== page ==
John Darnielle's latest is a richly detailed collection of songs about the beautiful melancholy life of a goth, and the long journey between life in the dark and death in the light.
“Andrew Eldritch Is Moving Back to Leeds”—
The Mountain GoatsVia
Save for perhaps lumberjacks, there is no scene more everlasting than goths. The candles and coffins, the bats and spiders, the milky-white legs under jet black jeans that fill up the corners of goth culture are all just the artifacts for its everlasting creed: death is real, and it waits for us all. The true goth compass points toward the final darkness and woe unto those who must lease their time here in the light, squeezing cantaloupe at the grocery store and forgetting to call the guy about the broken sump pump. Goths, the latest from the Mountain Goats, is about the journey between life in the dark and death in the light, and ultimately trying to find a home somewhere between.
That elusive, literary home for John Darnielle—the lead singer and songwriter of the Mountain Goats for 26 years—has been a theme in his writing lately. Whether on his 2015 album Beat the Champ or in his 2017 novel Universal Harvester, Darnielle writes about the larger, decades-long journeys that play out in the rural American diaspora. Though setting these stories in bloody wrestling rings in South Texas or spliced into unsettling VHS tapes at a local video store in Iowa, at the center of both is a question: Where can we go when our youth, our vocation, or our family has left us? The same question applies here to Goths, a question buried underneath its fables about a singer in a California goth band in the ’80s.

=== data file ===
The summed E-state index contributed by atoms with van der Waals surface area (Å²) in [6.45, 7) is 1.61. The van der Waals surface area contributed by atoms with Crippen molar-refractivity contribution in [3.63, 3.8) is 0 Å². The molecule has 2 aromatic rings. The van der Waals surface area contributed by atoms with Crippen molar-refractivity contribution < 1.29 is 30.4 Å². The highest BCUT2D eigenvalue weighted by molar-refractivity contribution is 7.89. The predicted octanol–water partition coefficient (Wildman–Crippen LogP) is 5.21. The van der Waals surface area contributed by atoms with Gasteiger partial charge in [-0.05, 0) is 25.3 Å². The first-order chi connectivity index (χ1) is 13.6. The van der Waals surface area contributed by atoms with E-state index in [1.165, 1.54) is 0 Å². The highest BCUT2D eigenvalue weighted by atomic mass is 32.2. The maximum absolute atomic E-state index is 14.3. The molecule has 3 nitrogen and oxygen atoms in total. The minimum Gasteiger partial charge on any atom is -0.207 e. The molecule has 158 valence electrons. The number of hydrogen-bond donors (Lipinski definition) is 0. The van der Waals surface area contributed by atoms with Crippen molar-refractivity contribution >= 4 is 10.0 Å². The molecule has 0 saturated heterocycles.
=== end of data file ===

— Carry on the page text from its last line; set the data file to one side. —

At this point in his career, Darnielle is in his own private league of songwriting. His verse is effortless, his detail impeccable, and the joy with which he animates these weary souls languishing in Long Beach rock clubs make every word just glow. Goths is Darnielle’s most evocative work since the occultist All Eternals Deck and even though it remains loosely conceptual like Beat the Champ, it’s all tethered to this palpable, too-casual melancholy, the kind that comes with telling a cautionary tale one too many times.
This type of emotion was always present in the Mountain Goats of the ’90s and early ’00s, when it was just tape hiss, a guitar, and Darnielle, who then had nothing to more to give than his swollen heart. Since the band adopted their hi-fi lineup of bassist Peter Hughes and drummer Jon Wurster—and peppered songs with Memphis-soul horn arrangements and the occasional men’s chorus—it’s been a bit harder to sink your teeth into a Mountain Goats song, and vice versa. But for the first time in Mountain Goats’ history, there’s no guitar on the album, replaced instead by Darnielle on piano or a warm Fender Rhodes. This slight tweak in tone makes the band more like the silk paper on which Darnielle writes, illuminating the lyrics and making the story and verse more accessible. Goths sounds nothing like goth rock, but maybe, Darnielle seems to suggest, every goth rocker is destined to write their own bookish, soft-rock opus about nights doing cocaine while listening to Bauhaus.